In the lead up to the 2011 Melbourne Cup I have heard numerous interviews with Australian racing legend Bart Cummings. Apparently Cummings has “won the Melbourne Cup race a record 12 times”. I had no idea Bart Cummings could run so fast!
The way we talk about the Melbourne Cup is indicative of the problematic nature of horse racing. The horses do most of the hard work and the humans get all the rewards.
That is not to suggest that Bart Cummings does not rise early or that he has not worked hard. But it should give us pause to think about the so called “sport of kings” from the horses’ perspective.
Jockeys reading this article might feel that they too are not given their just deserts. The media focuses predominantly on trainers by claiming – contrary to all other sporting etiquette – that the person who trained the winner was in fact the winner.
While jockeys would probably be justified in feeling that way, the situation they occupy also gives us an insight into the disempowered life of a race horse.
In early 2011, jockeys in Queensland were in a pay dispute with the Queensland Racehorse Owners’ Association. As is typical in such cases the jockeys wanted a larger share of the wealth generated by racing.
More recently, the Australian Jockeys’ Association mooted industrial action, concerned about low government contributions to the National Jockeys’ Trust. The National Jockeys’ Trust provides financial support to jockeys injured while riding, or to their families, in the case of a fatality.
Jockeys are undervalued, but horses get an even worse deal. What mechanisms are in place to protect horses who succumb while competing? The short answer is “none”.
While clearly it makes no sense for race horses to be drawing a salary of their own they could, at the very least, be better remunerated for the hard work they do. For that remuneration to be fair, from an animal welfare perspective, it would have to be applied to all race horses, not just the few who win a prestigious event such as the Melbourne Cup.
When a horse falls on the race track a vet is called. If the prognosis is bad a screen is erected and a shot rings out.
That kind of death raises its own ethical issues. But to my mind, what is more controversial are the countless racing horse deaths that occur each year not to spare the animal pain; not because it is in the animal’s best interest; not because there are no other alternatives; but because the horse was not fast enough, not placid enough, or not likely to ever return a profit to his or her owner.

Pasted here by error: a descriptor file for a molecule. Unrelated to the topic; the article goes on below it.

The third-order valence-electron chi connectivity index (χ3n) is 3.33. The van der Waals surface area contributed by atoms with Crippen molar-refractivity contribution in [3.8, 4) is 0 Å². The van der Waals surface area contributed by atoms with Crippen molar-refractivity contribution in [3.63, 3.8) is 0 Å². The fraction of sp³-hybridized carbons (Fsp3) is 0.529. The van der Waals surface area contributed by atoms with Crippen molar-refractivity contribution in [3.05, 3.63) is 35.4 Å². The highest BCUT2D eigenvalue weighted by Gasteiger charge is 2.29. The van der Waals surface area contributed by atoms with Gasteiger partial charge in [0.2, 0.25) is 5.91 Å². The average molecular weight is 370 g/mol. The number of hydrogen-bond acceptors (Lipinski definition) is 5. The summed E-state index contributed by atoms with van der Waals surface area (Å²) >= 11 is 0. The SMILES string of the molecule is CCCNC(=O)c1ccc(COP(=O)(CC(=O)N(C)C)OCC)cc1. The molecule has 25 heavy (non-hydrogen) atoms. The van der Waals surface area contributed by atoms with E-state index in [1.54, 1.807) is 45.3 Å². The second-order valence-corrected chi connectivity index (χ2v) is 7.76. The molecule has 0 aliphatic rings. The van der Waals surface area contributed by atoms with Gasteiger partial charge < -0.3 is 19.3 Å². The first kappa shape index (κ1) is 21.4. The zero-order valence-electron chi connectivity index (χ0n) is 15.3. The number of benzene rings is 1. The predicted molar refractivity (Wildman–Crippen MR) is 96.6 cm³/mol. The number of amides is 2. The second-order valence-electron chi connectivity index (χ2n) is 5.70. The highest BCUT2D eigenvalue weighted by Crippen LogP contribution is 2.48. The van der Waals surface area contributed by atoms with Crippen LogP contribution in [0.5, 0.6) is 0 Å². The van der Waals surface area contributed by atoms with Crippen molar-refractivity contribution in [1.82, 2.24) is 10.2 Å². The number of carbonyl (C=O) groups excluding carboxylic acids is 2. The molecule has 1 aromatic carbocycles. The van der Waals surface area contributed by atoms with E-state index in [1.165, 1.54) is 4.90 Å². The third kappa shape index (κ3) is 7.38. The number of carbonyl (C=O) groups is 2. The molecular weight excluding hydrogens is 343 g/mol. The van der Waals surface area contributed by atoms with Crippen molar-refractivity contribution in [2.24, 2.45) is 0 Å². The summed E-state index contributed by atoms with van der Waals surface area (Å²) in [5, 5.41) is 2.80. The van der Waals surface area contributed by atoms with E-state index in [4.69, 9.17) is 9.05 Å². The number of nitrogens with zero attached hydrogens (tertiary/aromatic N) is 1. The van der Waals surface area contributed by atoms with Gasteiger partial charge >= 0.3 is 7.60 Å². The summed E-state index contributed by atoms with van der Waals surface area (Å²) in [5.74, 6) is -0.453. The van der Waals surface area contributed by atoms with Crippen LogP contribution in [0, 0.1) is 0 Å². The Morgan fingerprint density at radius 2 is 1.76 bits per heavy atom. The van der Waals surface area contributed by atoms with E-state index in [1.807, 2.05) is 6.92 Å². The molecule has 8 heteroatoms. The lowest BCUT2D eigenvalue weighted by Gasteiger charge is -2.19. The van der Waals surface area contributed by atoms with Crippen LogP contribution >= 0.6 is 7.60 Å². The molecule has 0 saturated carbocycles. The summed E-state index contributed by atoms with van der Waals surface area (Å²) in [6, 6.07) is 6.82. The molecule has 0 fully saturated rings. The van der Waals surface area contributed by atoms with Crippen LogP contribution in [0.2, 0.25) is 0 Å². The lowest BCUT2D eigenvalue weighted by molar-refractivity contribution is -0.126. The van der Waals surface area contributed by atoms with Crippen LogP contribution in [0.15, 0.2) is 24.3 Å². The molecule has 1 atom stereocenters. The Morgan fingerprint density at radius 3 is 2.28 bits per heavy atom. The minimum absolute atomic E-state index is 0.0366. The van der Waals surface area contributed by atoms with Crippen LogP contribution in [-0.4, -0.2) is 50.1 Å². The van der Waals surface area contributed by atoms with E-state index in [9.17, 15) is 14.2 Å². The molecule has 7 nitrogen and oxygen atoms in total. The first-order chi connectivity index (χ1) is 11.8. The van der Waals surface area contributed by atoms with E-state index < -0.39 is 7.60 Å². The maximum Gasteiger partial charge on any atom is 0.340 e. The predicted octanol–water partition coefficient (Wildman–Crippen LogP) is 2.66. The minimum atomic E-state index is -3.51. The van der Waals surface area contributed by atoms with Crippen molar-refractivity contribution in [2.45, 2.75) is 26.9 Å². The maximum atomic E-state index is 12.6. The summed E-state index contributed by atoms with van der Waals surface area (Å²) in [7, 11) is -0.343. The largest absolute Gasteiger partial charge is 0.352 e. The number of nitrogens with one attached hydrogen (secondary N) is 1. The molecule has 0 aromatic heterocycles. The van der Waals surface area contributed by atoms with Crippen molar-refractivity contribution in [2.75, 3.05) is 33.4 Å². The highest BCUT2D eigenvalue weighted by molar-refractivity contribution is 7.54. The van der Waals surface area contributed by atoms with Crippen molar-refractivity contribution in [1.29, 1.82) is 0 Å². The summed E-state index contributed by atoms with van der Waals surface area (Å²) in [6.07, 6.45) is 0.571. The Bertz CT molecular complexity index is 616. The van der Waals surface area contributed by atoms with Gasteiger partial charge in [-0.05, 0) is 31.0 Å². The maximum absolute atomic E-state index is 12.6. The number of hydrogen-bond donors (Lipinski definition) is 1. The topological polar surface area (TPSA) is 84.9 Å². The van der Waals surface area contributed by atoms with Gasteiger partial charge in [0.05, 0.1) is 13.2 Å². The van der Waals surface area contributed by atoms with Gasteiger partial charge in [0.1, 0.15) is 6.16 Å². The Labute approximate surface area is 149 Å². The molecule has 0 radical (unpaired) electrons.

For every 1000 horses bred by the Australian racing industry only 300 will ever race. In 1991, an estimated 7,500 failed race horses were killed and processed for pet food.
In the racing industry the phenomenon is referred to as “wastage”. It occurs simply because allowing an uncompetitive race horse to live is a cost, and those who make their money through horse racing don’t wish to share their wealth with the very horses upon which the industry depends. Does that seem fair? Not to me.
Clearly Bart Cummings has never won the Melbourne Cup. Yes, he has trained winners. But it is the horses who do the winning. And it is the thousands of animals who are bred and then killed, in order to find that one outstanding racer, who make the biggest sacrifice of all.
The horses who run for our entertainment are individuals whose lives matter to them. It is not at all clear that a horse is lucky to find him or herself being trained by Bart Cummings. But, at least the horses that race successfully will live to see another day.
In 1924 a history of the UK’s RSPCA was published. Many of the issues that occupied the minds of animal welfare advocates then were the same as they are today. In one of my favourite passages from that book the authors write:
When one remembers the cruelties so often inflicted on animal workers, one can only wish that they had the power to strike, as does the human worker who, articulate with real or fancied wrongs, can take the law into his own hands and “down tools” to draw public attention to his just or unjust demands.
Would to heaven that the animals could pursue a like course! The world would then be a different and better place, for we should have learnt how dependent on the animal kingdom we human beings are … what a glorious change would result!
Unlike jockeys, race horses cannot organise or strike. But the humans who benefit from their hard work – especially on Melbourne Cup day when many humans are given a public holiday while the horses run for their lives – could take a moment to reflect on the sacrifice race horses make.
We could spare a thought for all the horses who died in an effort to bring us the Melbourne Cup, and insist on compassion for the next generation of race horses.